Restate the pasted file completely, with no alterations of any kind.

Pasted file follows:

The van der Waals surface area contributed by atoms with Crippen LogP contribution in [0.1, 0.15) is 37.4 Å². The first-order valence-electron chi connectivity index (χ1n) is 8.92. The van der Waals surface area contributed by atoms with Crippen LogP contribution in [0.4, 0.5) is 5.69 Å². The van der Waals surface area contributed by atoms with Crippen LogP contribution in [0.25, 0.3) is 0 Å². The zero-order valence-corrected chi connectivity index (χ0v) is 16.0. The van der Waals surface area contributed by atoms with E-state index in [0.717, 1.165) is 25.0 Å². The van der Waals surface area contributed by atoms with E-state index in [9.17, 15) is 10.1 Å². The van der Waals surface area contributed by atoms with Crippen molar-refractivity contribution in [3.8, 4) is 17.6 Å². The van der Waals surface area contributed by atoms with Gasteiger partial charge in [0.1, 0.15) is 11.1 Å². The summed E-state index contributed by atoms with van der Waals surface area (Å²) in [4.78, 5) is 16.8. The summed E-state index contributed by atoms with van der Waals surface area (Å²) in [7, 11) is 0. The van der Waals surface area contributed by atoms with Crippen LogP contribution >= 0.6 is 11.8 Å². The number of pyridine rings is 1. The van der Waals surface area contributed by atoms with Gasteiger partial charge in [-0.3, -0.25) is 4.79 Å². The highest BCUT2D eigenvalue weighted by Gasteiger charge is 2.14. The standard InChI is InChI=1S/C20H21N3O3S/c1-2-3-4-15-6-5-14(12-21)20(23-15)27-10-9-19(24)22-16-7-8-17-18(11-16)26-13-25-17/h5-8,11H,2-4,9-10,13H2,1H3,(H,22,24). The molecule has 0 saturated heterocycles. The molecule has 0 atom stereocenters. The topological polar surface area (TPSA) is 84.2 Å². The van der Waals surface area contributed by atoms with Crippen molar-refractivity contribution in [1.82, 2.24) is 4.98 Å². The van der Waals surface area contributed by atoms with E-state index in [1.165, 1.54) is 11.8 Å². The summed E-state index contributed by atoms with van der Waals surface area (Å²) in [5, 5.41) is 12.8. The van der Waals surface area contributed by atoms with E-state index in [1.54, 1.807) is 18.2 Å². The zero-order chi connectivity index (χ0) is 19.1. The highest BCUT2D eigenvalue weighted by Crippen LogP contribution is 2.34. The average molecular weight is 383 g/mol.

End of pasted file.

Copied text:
The van der Waals surface area contributed by atoms with Crippen LogP contribution in [0.1, 0.15) is 37.4 Å². The first-order valence-electron chi connectivity index (χ1n) is 8.92. The van der Waals surface area contributed by atoms with Crippen LogP contribution in [0.4, 0.5) is 5.69 Å². The van der Waals surface area contributed by atoms with Crippen LogP contribution in [0.25, 0.3) is 0 Å². The zero-order valence-corrected chi connectivity index (χ0v) is 16.0. The van der Waals surface area contributed by atoms with E-state index in [0.717, 1.165) is 25.0 Å². The van der Waals surface area contributed by atoms with E-state index in [9.17, 15) is 10.1 Å². The van der Waals surface area contributed by atoms with Crippen molar-refractivity contribution in [3.8, 4) is 17.6 Å². The van der Waals surface area contributed by atoms with Gasteiger partial charge in [0.1, 0.15) is 11.1 Å². The summed E-state index contributed by atoms with van der Waals surface area (Å²) in [4.78, 5) is 16.8. The summed E-state index contributed by atoms with van der Waals surface area (Å²) in [7, 11) is 0. The van der Waals surface area contributed by atoms with Crippen LogP contribution >= 0.6 is 11.8 Å². The number of pyridine rings is 1. The van der Waals surface area contributed by atoms with Gasteiger partial charge in [-0.3, -0.25) is 4.79 Å². The highest BCUT2D eigenvalue weighted by Gasteiger charge is 2.14. The standard InChI is InChI=1S/C20H21N3O3S/c1-2-3-4-15-6-5-14(12-21)20(23-15)27-10-9-19(24)22-16-7-8-17-18(11-16)26-13-25-17/h5-8,11H,2-4,9-10,13H2,1H3,(H,22,24). The molecule has 0 saturated heterocycles. The molecule has 0 atom stereocenters. The topological polar surface area (TPSA) is 84.2 Å². The van der Waals surface area contributed by atoms with Crippen molar-refractivity contribution in [1.82, 2.24) is 4.98 Å². The van der Waals surface area contributed by atoms with E-state index in [1.165, 1.54) is 11.8 Å². The summed E-state index contributed by atoms with van der Waals surface area (Å²) in [5, 5.41) is 12.8. The van der Waals surface area contributed by atoms with E-state index in [1.54, 1.807) is 18.2 Å². The zero-order chi connectivity index (χ0) is 19.1. The highest BCUT2D eigenvalue weighted by Crippen LogP contribution is 2.34. The average molecular weight is 383 g/mol.